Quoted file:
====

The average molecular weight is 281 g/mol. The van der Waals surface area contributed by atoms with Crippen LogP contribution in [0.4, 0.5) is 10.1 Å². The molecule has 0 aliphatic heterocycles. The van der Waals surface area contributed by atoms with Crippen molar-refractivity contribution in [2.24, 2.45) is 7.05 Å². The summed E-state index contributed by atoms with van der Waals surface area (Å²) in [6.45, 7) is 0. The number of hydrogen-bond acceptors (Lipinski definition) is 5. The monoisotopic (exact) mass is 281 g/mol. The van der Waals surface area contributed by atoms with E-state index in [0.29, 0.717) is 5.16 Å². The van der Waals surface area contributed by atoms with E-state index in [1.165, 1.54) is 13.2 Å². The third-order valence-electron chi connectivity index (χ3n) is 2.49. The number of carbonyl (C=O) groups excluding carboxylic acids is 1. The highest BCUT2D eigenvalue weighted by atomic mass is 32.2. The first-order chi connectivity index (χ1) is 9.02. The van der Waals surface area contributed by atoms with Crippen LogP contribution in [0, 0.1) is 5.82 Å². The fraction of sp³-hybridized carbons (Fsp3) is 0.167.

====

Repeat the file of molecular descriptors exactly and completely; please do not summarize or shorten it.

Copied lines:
The average molecular weight is 281 g/mol. The van der Waals surface area contributed by atoms with Crippen LogP contribution in [0.4, 0.5) is 10.1 Å². The molecule has 0 aliphatic heterocycles. The van der Waals surface area contributed by atoms with Crippen molar-refractivity contribution in [2.24, 2.45) is 7.05 Å². The summed E-state index contributed by atoms with van der Waals surface area (Å²) in [6.45, 7) is 0. The number of hydrogen-bond acceptors (Lipinski definition) is 5. The monoisotopic (exact) mass is 281 g/mol. The van der Waals surface area contributed by atoms with E-state index in [0.29, 0.717) is 5.16 Å². The van der Waals surface area contributed by atoms with E-state index in [1.165, 1.54) is 13.2 Å². The third-order valence-electron chi connectivity index (χ3n) is 2.49. The number of carbonyl (C=O) groups excluding carboxylic acids is 1. The highest BCUT2D eigenvalue weighted by atomic mass is 32.2. The first-order chi connectivity index (χ1) is 9.02. The van der Waals surface area contributed by atoms with Crippen LogP contribution in [0, 0.1) is 5.82 Å². The fraction of sp³-hybridized carbons (Fsp3) is 0.167.